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Irvine Immigration Law Blog

Census Bureau asks states for records

The Supreme Court rejected the Trump administration’s attempt in 2019 to add a citizenship question to the 2020 census. The White House now takes a different approach, asking states for drivers’ license information, including birth dates, addresses, race, Hispanic origin, and citizenship status. There was also a request for lists of those who signed up for state-run public programs like food assistance, which is already shared for statistical purposes after it removes personal information.

Civil rights advocates Census officials have cried foul over this records request. Even though this information does not explicitly detail citizenship information, it was prompted by the president’s executive order. Civil rights advocates believe this is a violation of privacy and enables the government to use the information, which can be wrong, to target innocent individuals. Census officials also believe that this type of personal data would skew the accuracy of the census because people would be afraid to fill it out. Finally, there is also concern by the states that shared information regarding millions of citizens, and all this data sharing would make it easy to steal or use for different purposes.

Bad day for Trump immigration policies

A federal judge in Washington rejected on September 27 the Trump administration’s attempt to fast-track deportations. Initially announced in July, the policy would enable the Department of Homeland Security to quickly deport anyone who has been in the country for less than two years. It had yet to go into effect elsewhere, but it was used for migrants who were arrested soon after crossing the border illegally.

U.S. District Judge Ketanji Brown Jackson ruled that “expedited removal” violated the procedural requirements that these migrants are allowed to first by government officials. Other problems with the policy include:

Tips for immigrants for adjusting to life in the United States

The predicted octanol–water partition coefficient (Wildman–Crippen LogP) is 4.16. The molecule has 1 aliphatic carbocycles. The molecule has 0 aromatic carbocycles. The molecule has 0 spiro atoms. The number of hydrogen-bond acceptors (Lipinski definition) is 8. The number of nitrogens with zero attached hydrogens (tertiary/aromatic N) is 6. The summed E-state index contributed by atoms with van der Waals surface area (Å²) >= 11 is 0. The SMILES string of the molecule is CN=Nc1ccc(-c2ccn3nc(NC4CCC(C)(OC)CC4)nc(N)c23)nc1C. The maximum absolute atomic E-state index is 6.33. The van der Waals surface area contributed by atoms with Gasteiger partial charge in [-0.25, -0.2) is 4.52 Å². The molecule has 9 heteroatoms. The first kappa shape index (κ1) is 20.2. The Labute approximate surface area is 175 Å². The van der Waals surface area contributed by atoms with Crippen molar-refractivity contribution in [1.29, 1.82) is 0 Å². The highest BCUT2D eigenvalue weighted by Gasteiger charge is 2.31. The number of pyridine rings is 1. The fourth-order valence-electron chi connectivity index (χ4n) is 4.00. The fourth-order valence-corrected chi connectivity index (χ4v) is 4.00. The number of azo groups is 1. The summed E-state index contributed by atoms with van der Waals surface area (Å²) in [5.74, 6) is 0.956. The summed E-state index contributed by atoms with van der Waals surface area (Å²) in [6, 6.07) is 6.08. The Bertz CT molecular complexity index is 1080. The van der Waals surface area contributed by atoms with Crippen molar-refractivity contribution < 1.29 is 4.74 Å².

Moving to the United States as an immigrant is a big undertaking. Many people need to focus on the process of getting the proper documentation before coming. This is undoubtedly important, and it helps to have a team on your side that knows how to work through the process.

While that process is ongoing, you have to start to plan for making a move. This presents challenges of its own. Fortunately, you can prepare. If you have family in the U.S., they can help you.

New cap on asylum seeker and refugee numbers

The Trump administration seems to mount an attack every week on migrants, asylum seekers and refugees seeking a better way of life. This week is no different. The State Department announced that the number of refugees and asylum seekers for the upcoming fiscal year would be 18,000, which is about 5% of the projected 368,000 applicants. This is the lowest number in 40 years of keeping track and down from the previous record low cap of 30,000, which was set in the previous year by Trump. The Obama administration set its cap in 2016 at 85,000.

The State Department also released a statement that explained why the U.S. is lowering the cap and reallocating budgets:

Migrant kids go to school as they wait

The school year has started for children here in the United States. Now in a happy turn of events, volunteers created a pop-up school on the sidewalk in Matamoros, Mexico. The idea is to provide migrant kids with some of the stability they would typically have.